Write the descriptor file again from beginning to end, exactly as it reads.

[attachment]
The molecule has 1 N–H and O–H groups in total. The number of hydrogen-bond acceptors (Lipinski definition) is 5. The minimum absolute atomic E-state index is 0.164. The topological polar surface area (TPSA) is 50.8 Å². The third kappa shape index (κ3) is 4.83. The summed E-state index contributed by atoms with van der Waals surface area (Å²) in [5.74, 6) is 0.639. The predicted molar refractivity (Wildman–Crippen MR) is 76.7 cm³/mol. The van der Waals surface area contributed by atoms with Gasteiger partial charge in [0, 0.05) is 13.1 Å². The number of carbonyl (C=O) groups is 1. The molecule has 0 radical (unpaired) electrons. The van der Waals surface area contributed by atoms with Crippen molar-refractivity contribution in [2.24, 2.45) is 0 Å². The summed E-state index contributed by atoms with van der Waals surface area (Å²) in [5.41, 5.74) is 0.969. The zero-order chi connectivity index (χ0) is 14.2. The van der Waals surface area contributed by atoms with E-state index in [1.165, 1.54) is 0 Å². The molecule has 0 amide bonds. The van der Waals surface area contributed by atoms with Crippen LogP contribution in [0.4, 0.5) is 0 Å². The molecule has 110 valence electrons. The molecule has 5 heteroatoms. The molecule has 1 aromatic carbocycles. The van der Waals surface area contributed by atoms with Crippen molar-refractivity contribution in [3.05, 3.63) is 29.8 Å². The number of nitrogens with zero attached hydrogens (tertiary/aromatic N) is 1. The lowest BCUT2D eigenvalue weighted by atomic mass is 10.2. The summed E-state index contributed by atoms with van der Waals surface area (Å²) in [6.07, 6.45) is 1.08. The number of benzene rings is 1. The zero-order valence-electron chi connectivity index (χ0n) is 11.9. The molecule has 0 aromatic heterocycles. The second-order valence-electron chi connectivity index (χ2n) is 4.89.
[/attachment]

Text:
The molecule has 1 N–H and O–H groups in total. The number of hydrogen-bond acceptors (Lipinski definition) is 5. The minimum absolute atomic E-state index is 0.164. The topological polar surface area (TPSA) is 50.8 Å². The third kappa shape index (κ3) is 4.83. The summed E-state index contributed by atoms with van der Waals surface area (Å²) in [5.74, 6) is 0.639. The predicted molar refractivity (Wildman–Crippen MR) is 76.7 cm³/mol. The van der Waals surface area contributed by atoms with Gasteiger partial charge in [0, 0.05) is 13.1 Å². The number of carbonyl (C=O) groups is 1. The molecule has 0 radical (unpaired) electrons. The van der Waals surface area contributed by atoms with Crippen molar-refractivity contribution in [2.24, 2.45) is 0 Å². The summed E-state index contributed by atoms with van der Waals surface area (Å²) in [5.41, 5.74) is 0.969. The zero-order chi connectivity index (χ0) is 14.2. The van der Waals surface area contributed by atoms with E-state index in [1.165, 1.54) is 0 Å². The molecule has 0 amide bonds. The van der Waals surface area contributed by atoms with Crippen LogP contribution in [0.4, 0.5) is 0 Å². The molecule has 110 valence electrons. The molecule has 5 heteroatoms. The molecule has 1 aromatic carbocycles. The van der Waals surface area contributed by atoms with Crippen molar-refractivity contribution in [3.05, 3.63) is 29.8 Å². The number of nitrogens with zero attached hydrogens (tertiary/aromatic N) is 1. The lowest BCUT2D eigenvalue weighted by atomic mass is 10.2. The summed E-state index contributed by atoms with van der Waals surface area (Å²) in [6.07, 6.45) is 1.08. The number of benzene rings is 1. The zero-order valence-electron chi connectivity index (χ0n) is 11.9. The molecule has 0 aromatic heterocycles. The second-order valence-electron chi connectivity index (χ2n) is 4.89.